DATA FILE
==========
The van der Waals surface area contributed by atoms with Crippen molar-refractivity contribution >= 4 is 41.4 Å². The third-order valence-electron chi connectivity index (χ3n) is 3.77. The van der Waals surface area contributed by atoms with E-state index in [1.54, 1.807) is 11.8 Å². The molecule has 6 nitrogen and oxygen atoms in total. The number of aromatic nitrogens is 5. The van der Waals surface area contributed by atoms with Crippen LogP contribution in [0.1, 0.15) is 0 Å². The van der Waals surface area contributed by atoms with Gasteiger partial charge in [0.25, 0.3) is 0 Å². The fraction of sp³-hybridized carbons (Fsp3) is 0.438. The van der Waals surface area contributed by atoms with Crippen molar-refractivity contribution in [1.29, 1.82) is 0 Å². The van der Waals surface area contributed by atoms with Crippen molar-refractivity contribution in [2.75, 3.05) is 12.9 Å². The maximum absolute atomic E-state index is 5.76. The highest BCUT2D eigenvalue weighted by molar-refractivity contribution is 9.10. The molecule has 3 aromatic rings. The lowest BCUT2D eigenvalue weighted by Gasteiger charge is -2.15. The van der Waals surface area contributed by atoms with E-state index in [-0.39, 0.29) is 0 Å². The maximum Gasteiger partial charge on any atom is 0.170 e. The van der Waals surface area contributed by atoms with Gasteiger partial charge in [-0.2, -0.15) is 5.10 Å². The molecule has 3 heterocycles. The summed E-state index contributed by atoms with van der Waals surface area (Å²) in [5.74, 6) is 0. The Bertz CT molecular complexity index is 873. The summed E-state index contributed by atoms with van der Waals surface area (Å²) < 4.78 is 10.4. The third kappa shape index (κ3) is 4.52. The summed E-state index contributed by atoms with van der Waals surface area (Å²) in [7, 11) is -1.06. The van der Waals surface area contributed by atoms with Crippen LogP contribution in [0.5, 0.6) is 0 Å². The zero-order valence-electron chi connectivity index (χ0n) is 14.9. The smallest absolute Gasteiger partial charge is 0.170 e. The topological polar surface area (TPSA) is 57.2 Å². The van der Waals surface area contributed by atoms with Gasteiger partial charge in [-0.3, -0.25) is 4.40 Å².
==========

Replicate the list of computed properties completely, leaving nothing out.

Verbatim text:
The van der Waals surface area contributed by atoms with Crippen molar-refractivity contribution >= 4 is 41.4 Å². The third-order valence-electron chi connectivity index (χ3n) is 3.77. The van der Waals surface area contributed by atoms with E-state index in [1.54, 1.807) is 11.8 Å². The molecule has 6 nitrogen and oxygen atoms in total. The number of aromatic nitrogens is 5. The van der Waals surface area contributed by atoms with Crippen LogP contribution in [0.1, 0.15) is 0 Å². The van der Waals surface area contributed by atoms with Gasteiger partial charge in [0.25, 0.3) is 0 Å². The fraction of sp³-hybridized carbons (Fsp3) is 0.438. The van der Waals surface area contributed by atoms with Crippen molar-refractivity contribution in [1.29, 1.82) is 0 Å². The van der Waals surface area contributed by atoms with Crippen molar-refractivity contribution in [2.75, 3.05) is 12.9 Å². The maximum absolute atomic E-state index is 5.76. The highest BCUT2D eigenvalue weighted by molar-refractivity contribution is 9.10. The molecule has 3 aromatic rings. The lowest BCUT2D eigenvalue weighted by Gasteiger charge is -2.15. The van der Waals surface area contributed by atoms with E-state index in [-0.39, 0.29) is 0 Å². The maximum Gasteiger partial charge on any atom is 0.170 e. The van der Waals surface area contributed by atoms with Gasteiger partial charge in [-0.2, -0.15) is 5.10 Å². The molecule has 3 heterocycles. The summed E-state index contributed by atoms with van der Waals surface area (Å²) in [5.74, 6) is 0. The Bertz CT molecular complexity index is 873. The summed E-state index contributed by atoms with van der Waals surface area (Å²) < 4.78 is 10.4. The third kappa shape index (κ3) is 4.52. The summed E-state index contributed by atoms with van der Waals surface area (Å²) in [7, 11) is -1.06. The van der Waals surface area contributed by atoms with Crippen LogP contribution in [0.5, 0.6) is 0 Å². The zero-order valence-electron chi connectivity index (χ0n) is 14.9. The smallest absolute Gasteiger partial charge is 0.170 e. The topological polar surface area (TPSA) is 57.2 Å². The van der Waals surface area contributed by atoms with Gasteiger partial charge in [-0.3, -0.25) is 4.40 Å².